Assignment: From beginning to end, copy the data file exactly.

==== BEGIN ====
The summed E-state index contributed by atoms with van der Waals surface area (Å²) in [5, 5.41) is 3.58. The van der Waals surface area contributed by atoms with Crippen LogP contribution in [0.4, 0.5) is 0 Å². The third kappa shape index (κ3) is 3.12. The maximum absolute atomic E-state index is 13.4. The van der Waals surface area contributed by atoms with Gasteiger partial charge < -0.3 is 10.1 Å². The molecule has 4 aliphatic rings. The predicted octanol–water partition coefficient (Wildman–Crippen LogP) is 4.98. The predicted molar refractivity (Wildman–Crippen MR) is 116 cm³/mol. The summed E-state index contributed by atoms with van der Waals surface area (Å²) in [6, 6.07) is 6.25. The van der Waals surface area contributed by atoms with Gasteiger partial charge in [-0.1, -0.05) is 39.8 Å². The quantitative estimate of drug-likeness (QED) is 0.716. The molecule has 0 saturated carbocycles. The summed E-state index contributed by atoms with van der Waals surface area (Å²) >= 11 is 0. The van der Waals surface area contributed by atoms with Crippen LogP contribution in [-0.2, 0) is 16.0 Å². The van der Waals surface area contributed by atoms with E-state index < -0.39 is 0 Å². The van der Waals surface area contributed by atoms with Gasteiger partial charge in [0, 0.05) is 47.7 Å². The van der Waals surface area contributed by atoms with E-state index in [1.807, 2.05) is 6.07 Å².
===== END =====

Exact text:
The summed E-state index contributed by atoms with van der Waals surface area (Å²) in [5, 5.41) is 3.58. The van der Waals surface area contributed by atoms with Crippen LogP contribution in [0.4, 0.5) is 0 Å². The third kappa shape index (κ3) is 3.12. The maximum absolute atomic E-state index is 13.4. The van der Waals surface area contributed by atoms with Gasteiger partial charge < -0.3 is 10.1 Å². The molecule has 4 aliphatic rings. The predicted octanol–water partition coefficient (Wildman–Crippen LogP) is 4.98. The predicted molar refractivity (Wildman–Crippen MR) is 116 cm³/mol. The summed E-state index contributed by atoms with van der Waals surface area (Å²) in [6, 6.07) is 6.25. The van der Waals surface area contributed by atoms with Gasteiger partial charge in [-0.1, -0.05) is 39.8 Å². The quantitative estimate of drug-likeness (QED) is 0.716. The molecule has 0 saturated carbocycles. The summed E-state index contributed by atoms with van der Waals surface area (Å²) >= 11 is 0. The van der Waals surface area contributed by atoms with Crippen LogP contribution in [-0.2, 0) is 16.0 Å². The van der Waals surface area contributed by atoms with E-state index < -0.39 is 0 Å². The van der Waals surface area contributed by atoms with Gasteiger partial charge in [0, 0.05) is 47.7 Å². The van der Waals surface area contributed by atoms with E-state index in [1.807, 2.05) is 6.07 Å².